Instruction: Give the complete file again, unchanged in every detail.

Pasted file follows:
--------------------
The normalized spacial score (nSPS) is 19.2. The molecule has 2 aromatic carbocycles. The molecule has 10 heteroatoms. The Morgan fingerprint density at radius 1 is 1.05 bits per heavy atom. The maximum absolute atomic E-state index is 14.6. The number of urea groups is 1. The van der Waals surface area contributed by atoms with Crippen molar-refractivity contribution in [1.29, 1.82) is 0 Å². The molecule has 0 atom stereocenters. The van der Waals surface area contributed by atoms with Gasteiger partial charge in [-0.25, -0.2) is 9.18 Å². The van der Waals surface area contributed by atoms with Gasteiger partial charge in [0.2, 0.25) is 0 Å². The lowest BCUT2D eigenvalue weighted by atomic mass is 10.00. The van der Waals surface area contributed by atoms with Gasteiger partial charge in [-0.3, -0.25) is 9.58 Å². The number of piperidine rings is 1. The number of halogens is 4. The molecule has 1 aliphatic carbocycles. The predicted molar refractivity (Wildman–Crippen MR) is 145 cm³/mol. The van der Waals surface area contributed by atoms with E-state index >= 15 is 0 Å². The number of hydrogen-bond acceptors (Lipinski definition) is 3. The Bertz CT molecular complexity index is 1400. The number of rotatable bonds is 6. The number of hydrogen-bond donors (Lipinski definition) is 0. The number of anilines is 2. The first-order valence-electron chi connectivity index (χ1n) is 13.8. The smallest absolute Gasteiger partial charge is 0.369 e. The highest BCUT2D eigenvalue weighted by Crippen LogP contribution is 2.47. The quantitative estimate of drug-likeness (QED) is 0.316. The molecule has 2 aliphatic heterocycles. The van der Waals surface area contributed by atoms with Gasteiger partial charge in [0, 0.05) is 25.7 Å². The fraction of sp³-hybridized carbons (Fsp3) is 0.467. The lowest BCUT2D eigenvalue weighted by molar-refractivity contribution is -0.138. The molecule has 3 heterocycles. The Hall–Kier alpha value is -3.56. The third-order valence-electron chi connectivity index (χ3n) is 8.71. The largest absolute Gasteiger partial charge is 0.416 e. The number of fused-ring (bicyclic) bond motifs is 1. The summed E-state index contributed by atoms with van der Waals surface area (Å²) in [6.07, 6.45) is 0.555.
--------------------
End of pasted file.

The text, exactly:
The normalized spacial score (nSPS) is 19.2. The molecule has 2 aromatic carbocycles. The molecule has 10 heteroatoms. The Morgan fingerprint density at radius 1 is 1.05 bits per heavy atom. The maximum absolute atomic E-state index is 14.6. The number of urea groups is 1. The van der Waals surface area contributed by atoms with Crippen molar-refractivity contribution in [1.29, 1.82) is 0 Å². The molecule has 0 atom stereocenters. The van der Waals surface area contributed by atoms with Gasteiger partial charge in [-0.25, -0.2) is 9.18 Å². The van der Waals surface area contributed by atoms with Gasteiger partial charge in [0.2, 0.25) is 0 Å². The lowest BCUT2D eigenvalue weighted by atomic mass is 10.00. The van der Waals surface area contributed by atoms with Gasteiger partial charge in [-0.3, -0.25) is 9.58 Å². The number of piperidine rings is 1. The number of halogens is 4. The molecule has 1 aliphatic carbocycles. The predicted molar refractivity (Wildman–Crippen MR) is 145 cm³/mol. The van der Waals surface area contributed by atoms with E-state index >= 15 is 0 Å². The number of hydrogen-bond acceptors (Lipinski definition) is 3. The Bertz CT molecular complexity index is 1400. The number of rotatable bonds is 6. The number of hydrogen-bond donors (Lipinski definition) is 0. The number of anilines is 2. The first-order valence-electron chi connectivity index (χ1n) is 13.8. The smallest absolute Gasteiger partial charge is 0.369 e. The highest BCUT2D eigenvalue weighted by Crippen LogP contribution is 2.47. The quantitative estimate of drug-likeness (QED) is 0.316. The molecule has 2 aliphatic heterocycles. The van der Waals surface area contributed by atoms with Gasteiger partial charge in [0, 0.05) is 25.7 Å². The fraction of sp³-hybridized carbons (Fsp3) is 0.467. The lowest BCUT2D eigenvalue weighted by molar-refractivity contribution is -0.138. The molecule has 3 heterocycles. The Hall–Kier alpha value is -3.56. The third-order valence-electron chi connectivity index (χ3n) is 8.71. The largest absolute Gasteiger partial charge is 0.416 e. The number of fused-ring (bicyclic) bond motifs is 1. The summed E-state index contributed by atoms with van der Waals surface area (Å²) in [6.07, 6.45) is 0.555.